By October 2008 Kyle Keen had been dead more than 2 years. Tyrone Matthews, convicted of manslaughter, was in prison. Kyle’s mother Kelly McIntosh had been given a 6 months suspended sentence for cruelty by neglect and lost her other child as a result. The rest of Kyle’s bereaved family were lost to view and we had had no contact with them. His father, when I met him again 4 years later, told me the killer would be in prison for a few short years but that he had been given a life sentence by his son’s death. Kyle had been all but forgotten in the hospital. A number of people preferred it that way. Some of the nurses mentioned him occasionally and it was clear they regretted not having been better advocates. We had still seen no sign of the Serious Case Review.
Towards the end of my career I realized that I had never developed a deep understanding of how child protection services did or did not work. This was possibly because it was only a small part of my work as a paediatrician. The death of Maria Colwell had dominated the headlines as I was setting out as a doctor in the early seventies. Even then I remember the local authority trumpeting in the press that this “must never happen again.” Following our return from Africa the press was full of accounts of Jasmine Beckford’s killing in not dissimilar circumstances. “It must never happen again.” In 2000 one of the most outrageous failures of the child protection services came to light with the death of Victoria Klimbié. “It must never happen again.” In August 2007 a year after Kyle’s death Peter Connolly was killed after repeated failures by police and social services and the NHS. In a final and fatal error he was sent home from clinic despite having a broken back. Three individuals including Peter’s mother were jailed for their part in this crime. I heard no-one saying “It must never happen again.” Maybe it is now seen as inevitable, something society has to live with.
At least with all these cases there had been an acknowledgement of abject failure, an open investigation and an opportunity to learn the lessons. Apart from the criminal investigation which I had lost sight of there seemed to be little or no sign that we were addressing the central failings with Kyle’s death.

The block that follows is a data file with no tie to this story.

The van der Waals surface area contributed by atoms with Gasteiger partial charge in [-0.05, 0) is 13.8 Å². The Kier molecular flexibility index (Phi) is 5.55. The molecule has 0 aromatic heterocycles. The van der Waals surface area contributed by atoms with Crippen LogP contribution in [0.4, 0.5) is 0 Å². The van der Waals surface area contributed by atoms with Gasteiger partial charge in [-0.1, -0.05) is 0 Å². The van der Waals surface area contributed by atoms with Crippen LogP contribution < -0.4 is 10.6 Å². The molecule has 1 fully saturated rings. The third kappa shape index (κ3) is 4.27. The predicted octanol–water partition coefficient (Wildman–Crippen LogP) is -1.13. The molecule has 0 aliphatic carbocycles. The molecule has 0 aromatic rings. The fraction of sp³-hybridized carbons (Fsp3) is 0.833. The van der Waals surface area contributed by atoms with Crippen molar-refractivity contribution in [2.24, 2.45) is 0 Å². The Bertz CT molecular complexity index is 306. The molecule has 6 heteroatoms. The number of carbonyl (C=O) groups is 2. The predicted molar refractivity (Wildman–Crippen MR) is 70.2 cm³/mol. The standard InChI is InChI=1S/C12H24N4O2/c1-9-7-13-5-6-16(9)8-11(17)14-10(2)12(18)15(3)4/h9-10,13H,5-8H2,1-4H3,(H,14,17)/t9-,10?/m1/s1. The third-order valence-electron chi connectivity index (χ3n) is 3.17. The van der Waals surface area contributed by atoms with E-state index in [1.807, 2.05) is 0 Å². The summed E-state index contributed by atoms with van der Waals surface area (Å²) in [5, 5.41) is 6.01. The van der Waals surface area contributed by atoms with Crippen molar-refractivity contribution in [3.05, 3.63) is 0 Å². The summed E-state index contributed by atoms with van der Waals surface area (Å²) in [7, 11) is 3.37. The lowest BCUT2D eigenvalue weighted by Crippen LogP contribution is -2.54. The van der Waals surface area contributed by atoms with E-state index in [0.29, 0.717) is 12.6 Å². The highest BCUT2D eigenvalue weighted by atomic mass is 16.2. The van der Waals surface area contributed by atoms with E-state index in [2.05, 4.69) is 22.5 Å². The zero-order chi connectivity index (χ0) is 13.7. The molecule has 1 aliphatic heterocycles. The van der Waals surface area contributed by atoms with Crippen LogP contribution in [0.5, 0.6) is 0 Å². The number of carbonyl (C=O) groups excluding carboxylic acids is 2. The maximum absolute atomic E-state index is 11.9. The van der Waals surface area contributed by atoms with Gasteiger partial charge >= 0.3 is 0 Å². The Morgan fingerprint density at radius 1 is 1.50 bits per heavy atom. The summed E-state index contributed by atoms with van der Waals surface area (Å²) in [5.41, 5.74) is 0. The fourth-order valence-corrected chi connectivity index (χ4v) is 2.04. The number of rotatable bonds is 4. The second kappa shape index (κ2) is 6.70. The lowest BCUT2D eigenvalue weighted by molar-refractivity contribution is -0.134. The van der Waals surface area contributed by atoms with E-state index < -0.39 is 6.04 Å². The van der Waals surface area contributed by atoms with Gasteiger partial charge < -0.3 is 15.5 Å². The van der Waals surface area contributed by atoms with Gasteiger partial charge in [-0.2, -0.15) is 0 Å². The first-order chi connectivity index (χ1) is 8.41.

Late one afternoon I rang Elaine Hurry, the designated safeguarding nurse at the PCT, to discuss a difficult case I was dealing with. After giving me the advice I needed she asked if I knew anything about the appointment of a safeguarding nurse by the Trust. I did not. Most paediatric departments had by that time appointed properly trained safeguarding nurses. We had been requesting funding from the Trust for some years to establish this important post but had been repeatedly turned down. It was not a priority.
Elaine was probably the most knowledgeable person on safeguarding in NHS Walsall. She was a quiet, highly competent and mild mannered person but today she was mad. She told me that the post had been funded, the job description written and the appointment made without any reference to her or anyone else with safeguarding expertise. She had written to Karen Palmer, the Head Nurse who had made the appointment, to register her objections. I asked her to send me a copy of the letter. She did, that same day.
The letter rehearsed the reasons why the appointee, one of our own general nurses, was unsuitable for such an important post. Finally Elaine set this in its proper context:
“The need for this post was highlighted within the hospital in the last Serious Case Review undertaken by Walsall Safeguarding Children Board. Catastrophic mistakes had been made and the review concluded that if hospital staff had followed basic safeguarding procedures the child concerned would have survived. This can never be acceptable and highlights the need for a well trained and supported workforce, who could challenge decisions made by senior colleagues.”
It would have taken a certain level of experience and assertiveness to face down the particular senior colleague she had in mind, Dr Walia. Having read the letter my first port of call was the Divisional Director’s office. I went through every point Elaine had made and a few more. He told me this was a nursing appointment and he had to rely on the professional advice he’d been given by the Head Nurse.
“Karen can’t give you professional advice, she’s got no paediatric experience and she’s an amateur at safeguarding herself.” I said.
“Look, David, think about it like this. At least you’ve got a pair of hands that you didn’t have before. We’re making progress with this.”
“That’s nonsense Rob. You’re not listening. This is an important post. You weren’t here when Kyle Keen was killed. He’d likely still be alive if we’d had a trained safeguarding nurse; you’ve got that in writing. That means a properly trained nurse who would have over-ridden Walia’s incomprehensible decision not to get social services in. You’re just trying to keep the redundancies down with this appointment. That’s not helping the service and it’s putting children at continued risk.”
“Sorry David, we’re laying nurses off if you haven’t noticed. Politically there’s no way I could have advertised this post externally.”
“You mean this is out of your hands? OK, I’ll take it to the Chief Executive.”
I left, frustrated and angry at such bureaucratic stupidity. This was no way to run a dog’s home let alone a child protection service. It takes a lot to make me angry but I was furious. I spoke to a couple of other paediatric consultants but they knew nothing of the appointment either.